Sunday bunch used to be a staple meal at The Blue Paddle. Dinner and our brunch comprised the core of our humble beginnings when we first opened our Paddle Blue doors here in downtown South Hero. But our real start, our infancy if you, will took place a couple of miles east on U.S. 2. Just before the causeway that crosses over the inland sea, we originally set up shop at Apple Island Resort.
For Phoebe and me, it was always understood to be an interim move. Returning from New York City with a serious culinary stint under her belt working with famed Anita Lo, Phoebe made her intentions very clear: “No more sandwiches, Mandy.” We both were in agreement. The Noonie Days were long gone and, yet, they were still embroidered in our fabric. Opening up “After Noonies” in the campground’s little store was a necessary stepping stone to what was our ultimate goal — a full-fledge restaurant.
Phoebe added a gourmet brunch to help her satisfy her urge to be creative in the kitchen. In a tiny, long and narrow storefront we created a dining area of sorts. In short order, the Islanders and locals from nearby Milton and Colchester flocked to our little makeshift restaurant. Brunch was fun. Every Sunday, I would play a folk song or show tune through our crude stereo system and all our guests would get up and dance, sing and laugh together. It may seem strange but it truly left a mark on many of our friends, as well as ourselves.
It was during one of our first brunch dance parties, that we encountered Mary Powell — a woman who lights up a room upon her entrance and whose eyes can calm one’s nerves, putting them at ease to the point they would disclose their deepest, darkest secrets to a complete stranger without feeling vulnerable. A special woman who doesn’t come around all that often, if at all, in one’s life.
Soon, Mary – along with her awesome husband, Mark Brooks, and gorgeous little girl, Alex, would become Sunday regulars and dear friends of both Phoebe and myself. Mary and Mark are both athletic in their off-time and would often be out biking, or running, prior to their arrival for breakfast. Mary, famished, always wanted to make her own dish, asking for little samples of this and that from Phoebe’s menu. We would giggle together because she could really devour a lot of many smaller plates with a perpetual smile on her face and sparkle in her eye. For such a slight woman, she sure could pack it in! She became “our Mary Powell.”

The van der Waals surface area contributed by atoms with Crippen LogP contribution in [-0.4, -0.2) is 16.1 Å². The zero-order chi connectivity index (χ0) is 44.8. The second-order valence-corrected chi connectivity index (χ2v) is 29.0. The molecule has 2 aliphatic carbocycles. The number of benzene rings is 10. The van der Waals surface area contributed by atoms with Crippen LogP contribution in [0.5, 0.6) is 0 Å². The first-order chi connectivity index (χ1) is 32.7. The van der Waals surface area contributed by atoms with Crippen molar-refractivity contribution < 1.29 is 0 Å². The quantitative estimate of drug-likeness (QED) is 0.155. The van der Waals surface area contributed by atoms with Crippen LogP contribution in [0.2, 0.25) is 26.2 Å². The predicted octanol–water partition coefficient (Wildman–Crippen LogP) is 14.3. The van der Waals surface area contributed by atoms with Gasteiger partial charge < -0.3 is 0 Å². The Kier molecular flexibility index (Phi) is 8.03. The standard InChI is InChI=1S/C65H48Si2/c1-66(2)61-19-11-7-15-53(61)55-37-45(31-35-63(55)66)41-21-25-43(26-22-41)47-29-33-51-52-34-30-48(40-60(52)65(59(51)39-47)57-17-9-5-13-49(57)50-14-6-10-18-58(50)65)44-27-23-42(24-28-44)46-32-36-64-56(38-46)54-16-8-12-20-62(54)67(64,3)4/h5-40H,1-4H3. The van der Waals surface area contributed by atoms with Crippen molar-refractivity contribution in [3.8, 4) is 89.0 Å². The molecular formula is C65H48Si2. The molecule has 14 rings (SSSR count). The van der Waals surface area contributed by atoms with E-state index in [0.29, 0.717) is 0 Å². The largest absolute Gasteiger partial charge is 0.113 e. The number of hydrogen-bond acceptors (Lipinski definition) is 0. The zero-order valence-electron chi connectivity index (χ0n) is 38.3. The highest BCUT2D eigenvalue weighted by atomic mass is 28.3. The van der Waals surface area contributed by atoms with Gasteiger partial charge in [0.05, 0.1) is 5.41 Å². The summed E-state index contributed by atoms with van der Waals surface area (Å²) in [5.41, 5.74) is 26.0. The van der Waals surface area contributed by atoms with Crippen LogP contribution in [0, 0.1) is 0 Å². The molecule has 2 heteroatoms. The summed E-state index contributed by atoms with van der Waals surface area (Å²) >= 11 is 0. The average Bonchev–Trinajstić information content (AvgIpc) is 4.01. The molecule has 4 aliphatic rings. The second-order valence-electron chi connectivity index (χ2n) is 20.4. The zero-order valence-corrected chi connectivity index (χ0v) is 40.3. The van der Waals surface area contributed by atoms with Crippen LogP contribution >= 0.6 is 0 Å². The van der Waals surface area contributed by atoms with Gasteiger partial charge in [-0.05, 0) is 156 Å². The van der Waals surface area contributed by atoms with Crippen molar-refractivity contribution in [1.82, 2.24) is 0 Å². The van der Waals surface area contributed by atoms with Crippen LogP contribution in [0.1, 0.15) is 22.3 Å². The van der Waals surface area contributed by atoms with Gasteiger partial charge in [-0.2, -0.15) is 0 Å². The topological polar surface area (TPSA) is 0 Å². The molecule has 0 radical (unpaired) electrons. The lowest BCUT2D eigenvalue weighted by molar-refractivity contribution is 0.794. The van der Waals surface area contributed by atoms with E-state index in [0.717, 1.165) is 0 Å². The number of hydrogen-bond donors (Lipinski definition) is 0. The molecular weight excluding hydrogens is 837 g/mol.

One morning, Phoebe handed me the brunch menu to write on our chalkboard. The first item simply said: “The Mary Powell.” It was a combination of a mini omelet of choice (Mary’s was always cinnamon-sprinkled apple, honey-baked ham, caramelized onion and Vermont cheddar), a short stack of pancakes, home fries and a meat side. We waited with baited breath until our friend came through our front door that morning. To this day it’s so vivid: She and Mark walked in and grabbed a cup of coffee and took their places at the little counter. Up went her eyes to check out the daily specials and there it was … her special, named in her honor. She let out a huge roar (she has a great laugh) and truly seemed to be pleased with her new found notoriety at our little restaurant.
And, the Mary Powell Special remains one of our best selling brunch items, even after we moved into town as the Blue Paddle Bistro.
The Paddle Brunch still survives, albeit only on rare special occasions, but the specialness of Mary Powell burns bright for Phoebe and me each and every day and, I suspect, on many others as well. Especially women. She’s a role model for all of us – both through her leadership position at Green Mountain Power and her unwavering commitment to assist and encourage young gals and women alike to live up to their potential. Truly, if it were not for Mary, the Blue Paddle Bistro would not exist. She and Mark purchased our building for us, but her presence goes far beyond that incredible gesture of faith from the two of them. She has been our mentor, our guidance counselor, our reality check, our motivator, our check and balance, and – most importantly – our friend.
For us, as long as The Paddle exists, there will always be a Mary Powell Special – it lives and breathes every day and night in this old 19th century clapboard farmhouse. It’s her spirit, strength and warmth that permeates these Paddle walls.
Mandy Hotchkiss and Phoebe Bright are co-owners of the Blue Paddle Bistro in South Hero.
The Mary Powell Special
- Honey-baked ham, cinnamon-sprinkled apple, caramelized onion and Vermont cheddar omelet
- 3 ounces honey-baked ham
- 3 ounces Vermont cheddar cheese (grated)
- 2 ounces caramelized onions
- ¼ apple (peeled, sliced)
- 1 teaspoon cinnamon
- 3 eggs
- 2 tablespoons whole milk
- 2 tablespoons butter
- Salt and pepper to taste
- Crack eggs into mixing bowl, add milk and beat in order to ensure a fluffy omelet (do not over beat)
- In separate bowl, add apples and cinnamon; toss to coat apple surface.
- Heat a non-stick pan over medium heat; add butter and let melt.
- When pan is hot, pour egg mixture in and let firm for a minute or two.
- With a spatula, push the eggs towards the middle; be careful. (This helps omelet to cook evenly.)
- When the egg mixture cooked through, add remaining ingredients and fold one side over in shape of a half moon.
Note: To caramelize onions, cook onions in a little oil over a low heat; as onions reduce (because the sugar is cooking out), add a touch of water. Cook all onions, slowly, until they are caramelized.